Although the tour charmed its 20 or so attendees, walking users through parts of the story led to a demystifying aspect that Horowitz did not appreciate — for a novel with a mystery at its core, that's understandably problematic. "The experience seems to be more powerful when you get to discover the 'evidence' for yourself, rather than having it pointed out to you."

But the risks of reticence are great; everyone with a stake in digital storytelling seems to agree that outreach and education of the public are crucial factors in its future.

"It's not a Field of Dreams, 'if you build it they will come' kind of thing," says Sam Humphries, former manager of content and development at MySpace Comics and current writer at Marvel. Los Angeles-based Humphries is passionate about the fact that PR and outreach for digital content needs to be not just expanded but completely innovated. "It requires fundamental changes in the way this content is marketed."

Then there's the ongoing issue of money: Monetizing digital content is an enormous challenge and there's no consistent model for how it's to be done. Economically, Madefire follows the start-up model: It provides free content while building its infrastructure through venture capital. In the future, it plans to unroll a price on specific books as well as licensing some familiar properties, but the primaries were vague about specifics.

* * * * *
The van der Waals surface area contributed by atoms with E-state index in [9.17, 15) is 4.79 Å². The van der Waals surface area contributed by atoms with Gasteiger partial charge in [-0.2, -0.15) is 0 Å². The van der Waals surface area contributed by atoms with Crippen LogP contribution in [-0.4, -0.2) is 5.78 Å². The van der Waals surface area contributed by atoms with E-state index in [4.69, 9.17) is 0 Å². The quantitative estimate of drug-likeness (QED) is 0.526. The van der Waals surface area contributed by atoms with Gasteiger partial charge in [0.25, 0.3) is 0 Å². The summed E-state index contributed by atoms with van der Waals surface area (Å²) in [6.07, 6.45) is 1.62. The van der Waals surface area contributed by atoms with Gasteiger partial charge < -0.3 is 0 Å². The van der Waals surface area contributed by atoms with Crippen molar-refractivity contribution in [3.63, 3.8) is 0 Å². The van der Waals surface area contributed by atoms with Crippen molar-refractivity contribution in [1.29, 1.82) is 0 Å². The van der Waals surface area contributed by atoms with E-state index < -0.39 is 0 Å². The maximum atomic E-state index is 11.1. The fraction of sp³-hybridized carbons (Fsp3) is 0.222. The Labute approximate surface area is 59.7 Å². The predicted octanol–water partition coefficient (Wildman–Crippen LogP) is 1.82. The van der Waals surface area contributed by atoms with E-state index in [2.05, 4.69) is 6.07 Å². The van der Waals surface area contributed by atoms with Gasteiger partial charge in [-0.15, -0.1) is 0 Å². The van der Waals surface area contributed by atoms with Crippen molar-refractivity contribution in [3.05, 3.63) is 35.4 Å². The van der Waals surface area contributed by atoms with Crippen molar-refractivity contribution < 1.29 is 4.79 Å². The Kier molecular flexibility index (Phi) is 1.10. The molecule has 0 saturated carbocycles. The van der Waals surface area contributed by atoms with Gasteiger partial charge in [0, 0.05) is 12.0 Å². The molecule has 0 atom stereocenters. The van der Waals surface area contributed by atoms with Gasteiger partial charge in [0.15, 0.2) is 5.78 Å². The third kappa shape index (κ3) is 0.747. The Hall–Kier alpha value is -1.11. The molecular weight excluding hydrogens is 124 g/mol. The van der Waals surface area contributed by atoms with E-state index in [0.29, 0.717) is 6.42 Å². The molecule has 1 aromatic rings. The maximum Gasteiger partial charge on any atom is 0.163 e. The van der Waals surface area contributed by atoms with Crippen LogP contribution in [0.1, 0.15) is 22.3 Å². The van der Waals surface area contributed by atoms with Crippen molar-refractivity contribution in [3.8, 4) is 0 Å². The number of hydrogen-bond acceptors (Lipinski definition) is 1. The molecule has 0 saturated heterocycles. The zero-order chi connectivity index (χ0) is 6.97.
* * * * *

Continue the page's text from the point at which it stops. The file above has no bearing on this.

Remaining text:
It's those specifics that keep most business owners up at night. Their technology still speaks louder than their current roster of stories. Though these are good works, they're not the masterpieces of the form that this new medium may need to take root. Madefire is planning on offering a channel through the app for publishing original work not originating from its stable of creators. It's possible that Madefire is simply setting the stage for the real revolution.

Digital publisher Charles Melcher of New York-based Melcher Media sees a transitional marketplace, one that is inefficient to meet the growth of digital, as the primary challenge. "You have a print book that costs $25 with no features, no rich content, no added media," he says, "and a download with all that included [is] $5."

Melcher, along with a team of top-shelf developers, founded Push Pop Press, which produced Al Gore's interactive e-book Our Choice, an investigation into the causes of climate change and its possible solutions. The e-book is indeed the superior experience, offering multiple layers of video and added content tucked into the linear story as well as fully interactive visuals and graphs. But as he points out, it's more expensive to develop the richer content, and unfortunately $5 is still pretty pricey in the app sphere: "People expect that content to be free because there's so much high-quality stuff out there that was developed to make the hardware that delivers it stick in the marketplace."